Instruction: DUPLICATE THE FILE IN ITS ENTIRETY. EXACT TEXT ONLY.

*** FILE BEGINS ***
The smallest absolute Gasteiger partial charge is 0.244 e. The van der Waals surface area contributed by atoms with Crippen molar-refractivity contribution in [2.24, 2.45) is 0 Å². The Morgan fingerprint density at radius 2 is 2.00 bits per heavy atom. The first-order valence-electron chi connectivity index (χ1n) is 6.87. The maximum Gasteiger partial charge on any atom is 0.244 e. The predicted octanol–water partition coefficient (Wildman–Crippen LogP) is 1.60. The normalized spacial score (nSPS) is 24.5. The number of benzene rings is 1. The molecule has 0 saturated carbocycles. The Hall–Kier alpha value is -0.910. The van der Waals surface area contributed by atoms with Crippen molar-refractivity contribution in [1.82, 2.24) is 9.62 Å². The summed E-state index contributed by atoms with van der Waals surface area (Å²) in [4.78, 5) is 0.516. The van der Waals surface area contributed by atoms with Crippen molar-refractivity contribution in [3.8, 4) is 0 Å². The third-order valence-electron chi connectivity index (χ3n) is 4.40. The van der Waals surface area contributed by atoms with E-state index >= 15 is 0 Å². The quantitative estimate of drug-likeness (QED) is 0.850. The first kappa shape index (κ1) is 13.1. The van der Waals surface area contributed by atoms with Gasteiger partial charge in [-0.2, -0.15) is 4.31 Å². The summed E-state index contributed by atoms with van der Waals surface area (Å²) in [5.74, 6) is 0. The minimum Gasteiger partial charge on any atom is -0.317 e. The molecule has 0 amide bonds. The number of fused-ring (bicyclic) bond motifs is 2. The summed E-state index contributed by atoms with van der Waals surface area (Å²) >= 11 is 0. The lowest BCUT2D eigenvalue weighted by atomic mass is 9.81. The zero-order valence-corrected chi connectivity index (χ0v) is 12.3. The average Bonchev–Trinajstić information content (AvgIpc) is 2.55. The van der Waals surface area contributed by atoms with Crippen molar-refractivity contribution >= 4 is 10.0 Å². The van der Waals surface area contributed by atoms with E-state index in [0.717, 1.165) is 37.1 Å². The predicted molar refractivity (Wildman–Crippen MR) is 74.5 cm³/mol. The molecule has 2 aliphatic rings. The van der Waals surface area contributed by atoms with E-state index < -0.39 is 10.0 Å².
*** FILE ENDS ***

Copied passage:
The smallest absolute Gasteiger partial charge is 0.244 e. The van der Waals surface area contributed by atoms with Crippen molar-refractivity contribution in [2.24, 2.45) is 0 Å². The Morgan fingerprint density at radius 2 is 2.00 bits per heavy atom. The first-order valence-electron chi connectivity index (χ1n) is 6.87. The maximum Gasteiger partial charge on any atom is 0.244 e. The predicted octanol–water partition coefficient (Wildman–Crippen LogP) is 1.60. The normalized spacial score (nSPS) is 24.5. The number of benzene rings is 1. The molecule has 0 saturated carbocycles. The Hall–Kier alpha value is -0.910. The van der Waals surface area contributed by atoms with Crippen molar-refractivity contribution in [1.82, 2.24) is 9.62 Å². The summed E-state index contributed by atoms with van der Waals surface area (Å²) in [4.78, 5) is 0.516. The van der Waals surface area contributed by atoms with Crippen molar-refractivity contribution in [3.8, 4) is 0 Å². The third-order valence-electron chi connectivity index (χ3n) is 4.40. The van der Waals surface area contributed by atoms with E-state index >= 15 is 0 Å². The quantitative estimate of drug-likeness (QED) is 0.850. The first kappa shape index (κ1) is 13.1. The van der Waals surface area contributed by atoms with Gasteiger partial charge in [-0.2, -0.15) is 4.31 Å². The summed E-state index contributed by atoms with van der Waals surface area (Å²) in [5.74, 6) is 0. The minimum Gasteiger partial charge on any atom is -0.317 e. The molecule has 0 amide bonds. The number of fused-ring (bicyclic) bond motifs is 2. The summed E-state index contributed by atoms with van der Waals surface area (Å²) >= 11 is 0. The lowest BCUT2D eigenvalue weighted by atomic mass is 9.81. The zero-order valence-corrected chi connectivity index (χ0v) is 12.3. The average Bonchev–Trinajstić information content (AvgIpc) is 2.55. The van der Waals surface area contributed by atoms with Crippen molar-refractivity contribution >= 4 is 10.0 Å². The van der Waals surface area contributed by atoms with E-state index in [0.717, 1.165) is 37.1 Å². The predicted molar refractivity (Wildman–Crippen MR) is 74.5 cm³/mol. The molecule has 2 aliphatic rings. The van der Waals surface area contributed by atoms with E-state index < -0.39 is 10.0 Å².